The European Court of Human Rights (ECtHR) has posed a series of questions to the Turkish government concerning the processing of raw data from a smart phone messaging app in the case of a civil servant who was convicted over links to the Gülen movement, Turkish Minute reported on Thursday.
Civil servant Ömer Güven was removed from public service, subsequently arrested following a failed coup in Turkey on July 15, 2016 and sentenced to seven years, six months’ imprisonment on charges of terrorist organization membership by a high criminal court in Kayseri, which based its ruling on his alleged use of the ByLock app, membership in a trade union and CDs and books seized in his basement.
Turkish government claims that supporters of the Gülen movement used ByLock, an encrypted messaging application that was available on Apple’s App Store and Google Play, to ensure the privacy of their communication.
Turkish President Recep Tayyip Erdoğan has been targeting followers of the Gülen movement, a faith-based group inspired by Turkish cleric Fethullah Gülen, since the corruption investigations of December 17-25, 2013, which implicated then-Prime Minister Erdoğan, his family members and his inner circle.
Dismissing the investigations as a Gülenist coup and conspiracy against his government, Erdoğan designated the movement as a terrorist organization and began to target its members. He intensified the crackdown on the movement following a coup attempt on July 15, 2016 that he accused Gülen of masterminding. Gülen and the movement strongly deny involvement in the abortive putsch or any terrorist activity.
Unlike the questions the ECtHR had asked about the ByLock messaging app in previous cases, this was the first time the court sought to find out what the raw ByLock data included and how the National Intelligence Organization (MİT) processed it to identify the users including the applicant before handing it over to prosecutors.
The court also questioned whether the conviction for membership in a terrorist organization hinged on the existence of a prior judicial decision declaring the Gülen movement a terrorist organization. In that regard the ECtHR asked the Turkish government to submit a copy of Turkey’s Supreme Court of Appeals’ 2008 judgement acquitting Fethullah Gülen of the charges of founding or leading a terrorist organization.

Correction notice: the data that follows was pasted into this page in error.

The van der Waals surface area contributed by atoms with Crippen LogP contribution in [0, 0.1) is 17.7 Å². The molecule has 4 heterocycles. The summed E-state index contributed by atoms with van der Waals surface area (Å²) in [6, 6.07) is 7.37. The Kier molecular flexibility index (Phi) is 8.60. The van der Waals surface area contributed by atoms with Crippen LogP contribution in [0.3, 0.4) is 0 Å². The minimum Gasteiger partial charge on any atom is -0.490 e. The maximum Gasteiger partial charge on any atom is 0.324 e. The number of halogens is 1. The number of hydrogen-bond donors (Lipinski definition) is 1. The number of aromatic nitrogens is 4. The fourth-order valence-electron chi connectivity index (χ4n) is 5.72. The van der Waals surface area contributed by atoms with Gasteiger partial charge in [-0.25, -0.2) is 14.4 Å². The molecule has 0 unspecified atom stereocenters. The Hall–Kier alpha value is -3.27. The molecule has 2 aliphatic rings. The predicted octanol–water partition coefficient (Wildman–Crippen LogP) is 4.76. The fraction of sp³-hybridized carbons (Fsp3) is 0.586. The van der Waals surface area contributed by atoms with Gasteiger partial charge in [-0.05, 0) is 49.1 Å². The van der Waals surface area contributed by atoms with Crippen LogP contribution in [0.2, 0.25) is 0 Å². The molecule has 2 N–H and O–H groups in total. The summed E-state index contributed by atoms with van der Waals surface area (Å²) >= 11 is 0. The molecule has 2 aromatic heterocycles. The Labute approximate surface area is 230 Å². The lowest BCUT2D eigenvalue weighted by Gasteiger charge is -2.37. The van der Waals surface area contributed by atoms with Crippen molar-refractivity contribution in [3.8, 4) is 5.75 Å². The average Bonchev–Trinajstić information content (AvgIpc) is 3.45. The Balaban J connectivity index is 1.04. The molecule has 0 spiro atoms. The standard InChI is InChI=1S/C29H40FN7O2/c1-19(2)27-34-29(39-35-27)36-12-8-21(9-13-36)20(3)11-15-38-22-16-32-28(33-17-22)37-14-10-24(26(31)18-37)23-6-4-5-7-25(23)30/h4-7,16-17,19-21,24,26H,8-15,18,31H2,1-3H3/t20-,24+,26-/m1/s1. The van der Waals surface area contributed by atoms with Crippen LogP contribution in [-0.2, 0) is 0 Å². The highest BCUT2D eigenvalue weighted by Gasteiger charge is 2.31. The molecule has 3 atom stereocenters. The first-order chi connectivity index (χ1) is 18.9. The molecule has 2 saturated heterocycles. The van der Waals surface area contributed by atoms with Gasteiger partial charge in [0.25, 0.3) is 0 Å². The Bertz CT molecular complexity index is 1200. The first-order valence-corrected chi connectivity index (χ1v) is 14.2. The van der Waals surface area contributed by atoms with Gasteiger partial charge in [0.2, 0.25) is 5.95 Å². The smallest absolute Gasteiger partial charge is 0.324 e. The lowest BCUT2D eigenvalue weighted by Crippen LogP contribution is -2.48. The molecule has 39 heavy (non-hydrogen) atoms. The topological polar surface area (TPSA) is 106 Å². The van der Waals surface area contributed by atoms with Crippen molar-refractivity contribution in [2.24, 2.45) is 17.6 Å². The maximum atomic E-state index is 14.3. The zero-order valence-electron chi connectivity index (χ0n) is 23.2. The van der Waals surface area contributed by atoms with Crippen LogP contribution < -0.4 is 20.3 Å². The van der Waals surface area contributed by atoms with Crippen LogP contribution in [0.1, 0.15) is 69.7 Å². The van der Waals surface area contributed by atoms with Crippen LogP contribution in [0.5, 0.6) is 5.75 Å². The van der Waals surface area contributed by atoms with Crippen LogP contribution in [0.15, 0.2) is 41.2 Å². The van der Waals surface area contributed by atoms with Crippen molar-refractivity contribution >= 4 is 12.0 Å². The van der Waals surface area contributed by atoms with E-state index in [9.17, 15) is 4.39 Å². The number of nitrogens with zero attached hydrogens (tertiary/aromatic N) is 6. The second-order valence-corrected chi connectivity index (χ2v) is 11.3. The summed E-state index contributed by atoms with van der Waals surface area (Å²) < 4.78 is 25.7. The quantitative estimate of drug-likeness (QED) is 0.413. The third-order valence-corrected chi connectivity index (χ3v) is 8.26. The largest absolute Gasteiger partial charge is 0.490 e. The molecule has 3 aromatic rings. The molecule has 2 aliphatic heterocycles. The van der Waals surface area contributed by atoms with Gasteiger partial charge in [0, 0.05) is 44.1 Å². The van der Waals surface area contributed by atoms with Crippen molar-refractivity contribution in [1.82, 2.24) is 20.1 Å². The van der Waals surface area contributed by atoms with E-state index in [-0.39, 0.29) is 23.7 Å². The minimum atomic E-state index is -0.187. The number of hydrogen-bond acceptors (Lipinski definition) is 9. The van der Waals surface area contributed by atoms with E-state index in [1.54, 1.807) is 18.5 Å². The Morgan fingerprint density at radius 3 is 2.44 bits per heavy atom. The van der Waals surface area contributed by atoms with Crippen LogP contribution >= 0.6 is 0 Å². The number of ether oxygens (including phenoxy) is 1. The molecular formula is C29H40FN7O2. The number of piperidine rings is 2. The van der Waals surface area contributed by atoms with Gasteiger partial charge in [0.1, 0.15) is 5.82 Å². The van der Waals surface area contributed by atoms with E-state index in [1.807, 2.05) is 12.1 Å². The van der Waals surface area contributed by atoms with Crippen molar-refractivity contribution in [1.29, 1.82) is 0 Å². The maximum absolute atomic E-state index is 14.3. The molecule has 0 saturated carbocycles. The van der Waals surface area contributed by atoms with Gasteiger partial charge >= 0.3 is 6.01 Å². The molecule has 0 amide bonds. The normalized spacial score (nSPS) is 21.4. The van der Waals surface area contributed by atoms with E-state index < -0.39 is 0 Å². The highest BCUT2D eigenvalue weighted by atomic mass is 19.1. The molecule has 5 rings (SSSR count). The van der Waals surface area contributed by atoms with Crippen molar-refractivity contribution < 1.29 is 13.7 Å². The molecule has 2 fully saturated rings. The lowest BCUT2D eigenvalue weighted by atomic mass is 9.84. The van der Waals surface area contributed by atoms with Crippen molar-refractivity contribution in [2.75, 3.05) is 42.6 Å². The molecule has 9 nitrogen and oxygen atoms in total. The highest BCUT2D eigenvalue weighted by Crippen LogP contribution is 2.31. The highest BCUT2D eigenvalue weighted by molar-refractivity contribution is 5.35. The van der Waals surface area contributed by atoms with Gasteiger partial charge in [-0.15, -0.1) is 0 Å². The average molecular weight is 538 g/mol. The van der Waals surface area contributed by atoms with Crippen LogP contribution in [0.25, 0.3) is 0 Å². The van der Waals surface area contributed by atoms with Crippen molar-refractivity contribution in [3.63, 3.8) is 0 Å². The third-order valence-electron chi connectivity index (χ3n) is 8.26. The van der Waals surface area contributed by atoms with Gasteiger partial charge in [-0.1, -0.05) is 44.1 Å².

The ECtHR’s questions regarding the raw ByLock data were part of its deliberations as to whether MİT had tampered with the data.
The court also questioned whether the seizure of the CDs and books, found in the basement of Güven’s apartment, and basing the conviction on these items constitute a breach of freedom of speech under Article 10 of the European Convention on Human Rights.
The court’s questions were part of their deliberations on whether Article 6 of the European Convention on Human Rights, the right to a fair trial, and Article 7, no punishment without law, were violated.
Following the coup attempt the Turkish government accepted such activities as having an account at the now-closed Bank Asya, one of Turkey’s largest commercial banks at the time, and using ByLock, subscribing to the Zaman daily or other publications affiliated with members of the movement, as benchmarks for identifying and arresting alleged followers of the Gülen movement on charges of membership in a terrorist organization.
In different opinions, the UN Human Rights Council’s Working Group of Arbitrary Detention (WGAD) said even if one’s use of ByLock app was documented, it would have been mere exercise of freedom of expression, a right protected under Article 19 of the International Covenant on Civil and Political Rights.
Following the abortive putsch, the Turkish government declared a state of emergency and carried out a massive purge of state institutions under the pretext of an anti-coup fight. Over 130,000 public servants, including 4,156 judges and prosecutors, as well as 29,444 members of the armed forces, were summarily removed from their jobs for alleged membership in or relationships with “terrorist organizations” by emergency decree-laws subject to neither judicial nor parliamentary scrutiny.